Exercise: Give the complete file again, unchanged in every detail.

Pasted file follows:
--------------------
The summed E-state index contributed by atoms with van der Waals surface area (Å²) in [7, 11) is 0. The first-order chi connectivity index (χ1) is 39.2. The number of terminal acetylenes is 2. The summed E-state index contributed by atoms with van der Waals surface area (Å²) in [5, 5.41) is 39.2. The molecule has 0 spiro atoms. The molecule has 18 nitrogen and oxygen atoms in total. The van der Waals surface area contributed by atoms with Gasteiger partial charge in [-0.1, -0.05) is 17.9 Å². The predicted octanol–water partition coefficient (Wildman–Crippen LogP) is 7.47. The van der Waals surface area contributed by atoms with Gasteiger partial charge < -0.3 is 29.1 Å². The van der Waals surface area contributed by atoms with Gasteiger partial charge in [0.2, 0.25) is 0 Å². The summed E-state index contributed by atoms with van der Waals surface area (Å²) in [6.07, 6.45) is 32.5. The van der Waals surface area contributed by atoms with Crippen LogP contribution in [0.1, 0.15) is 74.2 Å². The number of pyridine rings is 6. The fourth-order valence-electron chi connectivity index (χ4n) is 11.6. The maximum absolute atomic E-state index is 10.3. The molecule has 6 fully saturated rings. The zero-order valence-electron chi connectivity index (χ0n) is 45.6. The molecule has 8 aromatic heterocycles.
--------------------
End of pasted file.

The summed E-state index contributed by atoms with van der Waals surface area (Å²) in [7, 11) is 0. The first-order chi connectivity index (χ1) is 39.2. The number of terminal acetylenes is 2. The summed E-state index contributed by atoms with van der Waals surface area (Å²) in [5, 5.41) is 39.2. The molecule has 0 spiro atoms. The molecule has 18 nitrogen and oxygen atoms in total. The van der Waals surface area contributed by atoms with Gasteiger partial charge in [-0.1, -0.05) is 17.9 Å². The predicted octanol–water partition coefficient (Wildman–Crippen LogP) is 7.47. The van der Waals surface area contributed by atoms with Gasteiger partial charge < -0.3 is 29.1 Å². The van der Waals surface area contributed by atoms with Gasteiger partial charge in [0.2, 0.25) is 0 Å². The summed E-state index contributed by atoms with van der Waals surface area (Å²) in [6.07, 6.45) is 32.5. The van der Waals surface area contributed by atoms with Crippen LogP contribution in [0.1, 0.15) is 74.2 Å². The number of pyridine rings is 6. The fourth-order valence-electron chi connectivity index (χ4n) is 11.6. The maximum absolute atomic E-state index is 10.3. The molecule has 6 fully saturated rings. The zero-order valence-electron chi connectivity index (χ0n) is 45.6. The molecule has 8 aromatic heterocycles.